Back in my teens and 20’s, I knew each Sports Center anchor better than my own family. I memorized their catch phrases, read their books, and laughed along while ESPN was making each and every one of them a star. My first job out of college was as a sports anchor, and I shamelessly imitated. After Chris Berman, and before Bill Simmons, these men and women walked the earth like rock stars.
Of course, getting older and more domesticated has all but ceased my connection with Sports Center anchors. Even if we weren’t watching highlights in a new way today, I still wouldn’t be devoting time to the show because I have commitments elsewhere. As such, I wasn’t even aware of Stuart Scott’s fight with cancer.
Apparently, it was found by accident, sent to remission, and then returned with a vengance. I hurt for the man as much as I can, and hope he beats it a second time.
Last week, because of his profile and fight, he was presented with the Jimmy V Award for Perseverance at last week’s ESPY awards. Almost like a Make-a-Wish kid, Stu was presented with the award by his favorite actor, Keefer Sutherland. I would have gone with Jim Carrey in Joker makeup, but you go, bud.
In his speech, he was humble in comparing himself to previous winners, declaring his intention to keep fighting the good fight, and stating his responsibility in winning the award. It was rote in nature until he got to this critical part in the speech.
“I can’t do this ‘never give up’ thing by myself.”
In the sports world, we talk about individual achievement like it’s second nature. Insurmountable odds are overcome by people every day. They see the goal, and train day and night to reach it. How in the world could Stuart Scott be highlighting the important part of his survival is relying on others?
“When you get too tired to fight, lie down and rest and let someone else fight for you.”
Deep down, we all get that. There’s only so much time in the day, energy in the tank, desire to overcome. At some point, we are going to have to lie down and let someone else pick up the baton.
“I couldn’t fight, but doctors and nurses could,” He stated.
The next few minutes were accolades for family and friends taking his calls. Bosses that offered to bring over meals. His two daughters that helped him feel like a normal dad, while still providing all the inspiration he needed.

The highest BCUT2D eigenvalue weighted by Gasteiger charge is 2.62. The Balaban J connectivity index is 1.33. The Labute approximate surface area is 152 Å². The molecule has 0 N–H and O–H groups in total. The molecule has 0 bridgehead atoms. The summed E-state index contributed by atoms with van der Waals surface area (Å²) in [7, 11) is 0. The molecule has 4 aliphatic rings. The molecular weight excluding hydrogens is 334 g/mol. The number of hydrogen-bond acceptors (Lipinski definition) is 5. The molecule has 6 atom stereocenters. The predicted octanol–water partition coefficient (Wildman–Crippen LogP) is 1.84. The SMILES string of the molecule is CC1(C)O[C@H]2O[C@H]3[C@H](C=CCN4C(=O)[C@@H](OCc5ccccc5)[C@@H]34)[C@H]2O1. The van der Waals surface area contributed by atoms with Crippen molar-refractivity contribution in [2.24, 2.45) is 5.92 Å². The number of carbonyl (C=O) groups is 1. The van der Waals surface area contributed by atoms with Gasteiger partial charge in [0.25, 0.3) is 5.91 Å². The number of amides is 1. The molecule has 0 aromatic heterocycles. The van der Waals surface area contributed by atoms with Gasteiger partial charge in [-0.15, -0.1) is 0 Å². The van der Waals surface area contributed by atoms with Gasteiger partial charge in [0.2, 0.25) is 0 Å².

So what happens if he dies? Does that mean he failed? Scott disagrees:
“You beat cancer by how you live, why you live and in the manner in which you live.”
All of this reminds me not just of the little success I have had in my daily fight with Type I diabetes, because it was only when I asked for help that my numbers improved. I was reminded of the fight my teams face every day in trying to march together towards a single goal with insurmountable odds.
Some days are just really hard. Clients demand the best from us, complex systems are difficult to integrate, and last minute polish items sometimes throw us into a tailspin. In those moments, we try to just push through and tough it out. Scott reminds us that sometimes, it’s okay to just rest and let someone else fight for us.
That’s what teammates and communities are for.
Agile coaches often help me find the right result, development circles frequently post issues and help each other up, QA groups sit together and help find the issues often missed. In each of those situations, along with millions of others, relief only comes when we admit our struggle and raise our hand.
Scott understands this, mostly because he doesn’t have a choice anymore. Would he know how to let others fight for him if he was in this same spot? Tough to tell, but often many of us think we are all we need until we are at our weakest. One thing I want to teach my kids is not to wait that long. Admitting you aren’t an expert not only raises your profile, but can also help remove your problem sooner.
Whatever your situation, just take Scott’s word to heart and take steps to widen the circle:
“This whole fight is not a solo venture.”